The Single Most Important Decision… Part 1
Disclaimer: Sometimes I come up with these things and sometimes, I have just been listening to something that my husband, John, was talking about and one of his ideas resonated so well that it permeates every cell and I adapt it for my own, develop it further and then recite it like it is breaking news or the next greatest philosophical theory ! This has happened, although I don’t care to admit this, on more than one occasion.
Usually, he will be sitting at his computer working intently on a project with his laser focus, and here I come bustling in like a whirlwind, breaking his concentration disrupting his “moment” like a heard of wild buffalo moving through a monastery in the hills of some quite, sacred town, blurting out my latest “epiphany” to which he stops typing, sits back, rests his arms on his chair while bringing his fingertips together, puts a gigantic smile on his face and says, “Wow babe, great insight!” This, of course, is the very moment that I realize that this great idea I thought I ‘d come up with may have come from him and his treasure chest of “Taddeo-isms.” But then again, aren’t we supposed to share after all?
So now back to our topic. The single most important decision…
You may be thinking to yourself, in the scope of a life time, how in the world could there be only one decision that would have that much of an impact. You probably have your own theories and observations (which I would love for you to discuss in the comments section) and you may be right. However, in my opinion (or is it John’s?) the single most important decision that one can make, is the decision of who to “let in” into their life, their world, their innermost circle.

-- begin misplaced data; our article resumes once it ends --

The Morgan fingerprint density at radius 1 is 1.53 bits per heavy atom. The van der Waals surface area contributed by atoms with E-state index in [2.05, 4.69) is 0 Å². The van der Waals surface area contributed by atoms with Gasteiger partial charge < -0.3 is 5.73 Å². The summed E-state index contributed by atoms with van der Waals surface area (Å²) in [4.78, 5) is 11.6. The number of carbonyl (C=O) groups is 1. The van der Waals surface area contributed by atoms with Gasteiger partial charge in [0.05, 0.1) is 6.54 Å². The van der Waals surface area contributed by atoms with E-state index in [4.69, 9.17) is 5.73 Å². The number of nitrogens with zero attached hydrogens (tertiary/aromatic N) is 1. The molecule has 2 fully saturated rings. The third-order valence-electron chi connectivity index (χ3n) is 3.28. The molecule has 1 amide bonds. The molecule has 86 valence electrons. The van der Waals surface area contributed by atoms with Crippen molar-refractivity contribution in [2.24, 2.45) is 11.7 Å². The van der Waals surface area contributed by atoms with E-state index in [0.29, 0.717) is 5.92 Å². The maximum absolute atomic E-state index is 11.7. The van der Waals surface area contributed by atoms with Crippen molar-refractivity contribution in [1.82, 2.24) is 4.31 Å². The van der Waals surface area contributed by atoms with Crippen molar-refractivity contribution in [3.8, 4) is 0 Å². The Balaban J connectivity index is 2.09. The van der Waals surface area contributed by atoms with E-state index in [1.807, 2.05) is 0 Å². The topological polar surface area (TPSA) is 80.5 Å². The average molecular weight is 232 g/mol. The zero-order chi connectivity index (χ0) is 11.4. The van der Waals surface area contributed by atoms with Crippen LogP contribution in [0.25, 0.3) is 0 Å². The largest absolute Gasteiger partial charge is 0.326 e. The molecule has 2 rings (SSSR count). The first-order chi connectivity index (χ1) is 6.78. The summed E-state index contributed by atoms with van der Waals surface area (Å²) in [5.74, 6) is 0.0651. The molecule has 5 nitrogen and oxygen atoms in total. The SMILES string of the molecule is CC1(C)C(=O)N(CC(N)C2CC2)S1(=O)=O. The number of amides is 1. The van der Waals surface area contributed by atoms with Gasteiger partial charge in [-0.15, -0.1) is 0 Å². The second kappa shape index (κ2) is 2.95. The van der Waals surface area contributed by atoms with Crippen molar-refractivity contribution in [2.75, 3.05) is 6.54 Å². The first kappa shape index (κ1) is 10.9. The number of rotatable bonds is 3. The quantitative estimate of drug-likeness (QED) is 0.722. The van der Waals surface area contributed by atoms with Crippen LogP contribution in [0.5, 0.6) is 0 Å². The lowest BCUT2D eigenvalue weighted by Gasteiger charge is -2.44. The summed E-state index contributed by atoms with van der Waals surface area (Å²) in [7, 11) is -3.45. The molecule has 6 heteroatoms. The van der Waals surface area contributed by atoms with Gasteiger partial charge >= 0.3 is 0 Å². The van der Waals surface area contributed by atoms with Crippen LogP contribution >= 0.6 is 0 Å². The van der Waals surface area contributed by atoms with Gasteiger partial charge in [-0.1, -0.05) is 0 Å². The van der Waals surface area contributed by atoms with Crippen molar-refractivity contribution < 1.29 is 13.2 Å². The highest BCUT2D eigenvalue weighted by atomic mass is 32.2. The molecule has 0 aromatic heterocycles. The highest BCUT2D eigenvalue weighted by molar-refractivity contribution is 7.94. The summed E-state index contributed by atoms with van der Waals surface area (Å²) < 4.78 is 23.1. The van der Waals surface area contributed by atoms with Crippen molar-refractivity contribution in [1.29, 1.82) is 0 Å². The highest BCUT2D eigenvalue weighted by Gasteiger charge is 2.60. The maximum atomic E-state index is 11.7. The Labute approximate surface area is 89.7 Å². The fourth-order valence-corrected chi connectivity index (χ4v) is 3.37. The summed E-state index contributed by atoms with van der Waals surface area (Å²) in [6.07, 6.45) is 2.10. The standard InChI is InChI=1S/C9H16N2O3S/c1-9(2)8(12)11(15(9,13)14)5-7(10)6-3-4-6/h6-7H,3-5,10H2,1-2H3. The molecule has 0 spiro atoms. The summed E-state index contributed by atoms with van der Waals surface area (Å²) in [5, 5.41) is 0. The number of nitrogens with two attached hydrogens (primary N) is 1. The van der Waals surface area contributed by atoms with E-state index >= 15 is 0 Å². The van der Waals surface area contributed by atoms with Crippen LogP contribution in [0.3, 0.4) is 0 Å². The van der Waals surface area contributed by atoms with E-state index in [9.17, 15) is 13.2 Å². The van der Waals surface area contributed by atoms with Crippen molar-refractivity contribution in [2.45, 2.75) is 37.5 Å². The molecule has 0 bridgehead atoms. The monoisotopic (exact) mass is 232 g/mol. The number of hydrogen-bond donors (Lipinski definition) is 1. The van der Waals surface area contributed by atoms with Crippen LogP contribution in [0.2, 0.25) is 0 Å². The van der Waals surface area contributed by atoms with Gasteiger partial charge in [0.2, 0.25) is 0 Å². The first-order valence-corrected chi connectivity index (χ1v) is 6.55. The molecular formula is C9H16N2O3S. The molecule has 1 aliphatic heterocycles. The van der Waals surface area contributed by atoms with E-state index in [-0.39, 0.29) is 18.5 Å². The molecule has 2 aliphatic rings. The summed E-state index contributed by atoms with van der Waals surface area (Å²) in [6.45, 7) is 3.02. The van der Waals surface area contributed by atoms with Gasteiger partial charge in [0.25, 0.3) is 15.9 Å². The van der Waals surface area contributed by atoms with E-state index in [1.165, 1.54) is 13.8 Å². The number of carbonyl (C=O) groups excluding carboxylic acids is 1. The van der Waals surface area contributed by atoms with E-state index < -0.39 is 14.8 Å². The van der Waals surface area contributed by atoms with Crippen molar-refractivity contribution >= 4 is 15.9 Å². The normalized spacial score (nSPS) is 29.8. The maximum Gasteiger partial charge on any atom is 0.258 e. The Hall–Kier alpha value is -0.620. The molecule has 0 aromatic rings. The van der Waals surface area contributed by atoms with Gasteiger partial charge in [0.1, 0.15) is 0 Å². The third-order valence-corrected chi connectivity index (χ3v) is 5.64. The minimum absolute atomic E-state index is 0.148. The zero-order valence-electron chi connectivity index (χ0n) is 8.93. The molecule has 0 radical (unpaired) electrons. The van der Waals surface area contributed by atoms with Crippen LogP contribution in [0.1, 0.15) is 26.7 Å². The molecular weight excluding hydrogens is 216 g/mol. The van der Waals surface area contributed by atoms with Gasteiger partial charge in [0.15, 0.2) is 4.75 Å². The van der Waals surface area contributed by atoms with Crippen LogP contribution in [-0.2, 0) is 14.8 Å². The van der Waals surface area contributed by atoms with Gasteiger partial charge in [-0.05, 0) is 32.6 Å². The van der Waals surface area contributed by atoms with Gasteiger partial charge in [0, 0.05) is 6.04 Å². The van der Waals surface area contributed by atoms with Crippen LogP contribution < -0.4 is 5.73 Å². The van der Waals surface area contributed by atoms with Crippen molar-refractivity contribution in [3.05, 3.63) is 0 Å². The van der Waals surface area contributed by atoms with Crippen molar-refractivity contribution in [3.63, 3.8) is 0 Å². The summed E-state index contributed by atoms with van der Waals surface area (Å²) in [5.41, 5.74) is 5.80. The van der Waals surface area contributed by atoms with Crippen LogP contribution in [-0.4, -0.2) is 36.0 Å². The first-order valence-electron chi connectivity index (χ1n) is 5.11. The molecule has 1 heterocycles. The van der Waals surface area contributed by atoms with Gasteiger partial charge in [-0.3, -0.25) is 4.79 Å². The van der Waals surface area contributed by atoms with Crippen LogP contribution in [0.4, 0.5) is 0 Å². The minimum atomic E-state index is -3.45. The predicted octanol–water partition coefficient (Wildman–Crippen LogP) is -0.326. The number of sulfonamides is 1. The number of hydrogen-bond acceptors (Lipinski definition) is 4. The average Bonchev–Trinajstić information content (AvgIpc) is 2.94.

This goes for friends, family members, work associates, neighbors and of course one’s chosen spouse!
What we often do not realize is how “costly” it can be when we make the wrong decision. Not only monetarily (if we constantly lend money or try to keep up or get quilted into buying something) for that is the “least” of our costs! The larger and more important costs come in many other ways, such as: our loss of self esteem and self confidence, loss of our dreams when someone constantly whispers how “stupid” your idea is, loss of dignity when someone speaks to you in a disrespectful or condescending manner ; loss of our hopes, when all we get back from what we give is negativity and disappointment and finally a broken heart, when we start to believe that life isn’t fair and we begin living mechanically just trying to get to the end of the week.
So at this point, maybe you agree with me, maybe you don’t. Remember, I LOVE feedback, so please comment! Well let’s explore this idea further: